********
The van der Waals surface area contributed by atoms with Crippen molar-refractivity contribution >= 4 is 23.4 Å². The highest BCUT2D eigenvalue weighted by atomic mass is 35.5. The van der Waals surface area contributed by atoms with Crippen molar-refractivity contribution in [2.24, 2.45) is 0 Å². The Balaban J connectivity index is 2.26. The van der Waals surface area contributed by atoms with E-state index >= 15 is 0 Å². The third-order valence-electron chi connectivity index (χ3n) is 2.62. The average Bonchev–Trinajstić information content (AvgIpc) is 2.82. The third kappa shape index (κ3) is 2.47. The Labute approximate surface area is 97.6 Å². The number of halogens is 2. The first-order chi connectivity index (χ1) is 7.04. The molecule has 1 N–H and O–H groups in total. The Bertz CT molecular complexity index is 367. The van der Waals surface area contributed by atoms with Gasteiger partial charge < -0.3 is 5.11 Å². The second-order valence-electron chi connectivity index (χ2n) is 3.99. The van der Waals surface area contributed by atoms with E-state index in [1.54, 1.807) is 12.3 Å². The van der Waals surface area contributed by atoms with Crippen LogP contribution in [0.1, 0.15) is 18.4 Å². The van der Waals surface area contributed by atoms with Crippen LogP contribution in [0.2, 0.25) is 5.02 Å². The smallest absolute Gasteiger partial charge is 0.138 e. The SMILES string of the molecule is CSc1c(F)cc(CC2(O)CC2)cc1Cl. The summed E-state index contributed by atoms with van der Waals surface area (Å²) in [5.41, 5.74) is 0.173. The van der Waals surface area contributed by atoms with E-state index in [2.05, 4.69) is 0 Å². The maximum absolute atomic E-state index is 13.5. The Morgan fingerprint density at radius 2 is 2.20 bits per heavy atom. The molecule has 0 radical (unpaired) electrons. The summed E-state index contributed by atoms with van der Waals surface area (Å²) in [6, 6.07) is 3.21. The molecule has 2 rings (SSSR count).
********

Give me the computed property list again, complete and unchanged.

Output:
The van der Waals surface area contributed by atoms with Crippen molar-refractivity contribution >= 4 is 23.4 Å². The highest BCUT2D eigenvalue weighted by atomic mass is 35.5. The van der Waals surface area contributed by atoms with Crippen molar-refractivity contribution in [2.24, 2.45) is 0 Å². The Balaban J connectivity index is 2.26. The van der Waals surface area contributed by atoms with E-state index >= 15 is 0 Å². The third-order valence-electron chi connectivity index (χ3n) is 2.62. The average Bonchev–Trinajstić information content (AvgIpc) is 2.82. The third kappa shape index (κ3) is 2.47. The Labute approximate surface area is 97.6 Å². The number of halogens is 2. The first-order chi connectivity index (χ1) is 7.04. The molecule has 1 N–H and O–H groups in total. The Bertz CT molecular complexity index is 367. The van der Waals surface area contributed by atoms with Gasteiger partial charge < -0.3 is 5.11 Å². The second-order valence-electron chi connectivity index (χ2n) is 3.99. The van der Waals surface area contributed by atoms with E-state index in [1.54, 1.807) is 12.3 Å². The van der Waals surface area contributed by atoms with Crippen LogP contribution in [0.1, 0.15) is 18.4 Å². The van der Waals surface area contributed by atoms with Crippen LogP contribution in [0.2, 0.25) is 5.02 Å². The smallest absolute Gasteiger partial charge is 0.138 e. The SMILES string of the molecule is CSc1c(F)cc(CC2(O)CC2)cc1Cl. The summed E-state index contributed by atoms with van der Waals surface area (Å²) in [5.41, 5.74) is 0.173. The van der Waals surface area contributed by atoms with E-state index in [2.05, 4.69) is 0 Å². The maximum absolute atomic E-state index is 13.5. The Morgan fingerprint density at radius 2 is 2.20 bits per heavy atom. The molecule has 0 radical (unpaired) electrons. The summed E-state index contributed by atoms with van der Waals surface area (Å²) in [6, 6.07) is 3.21. The molecule has 2 rings (SSSR count).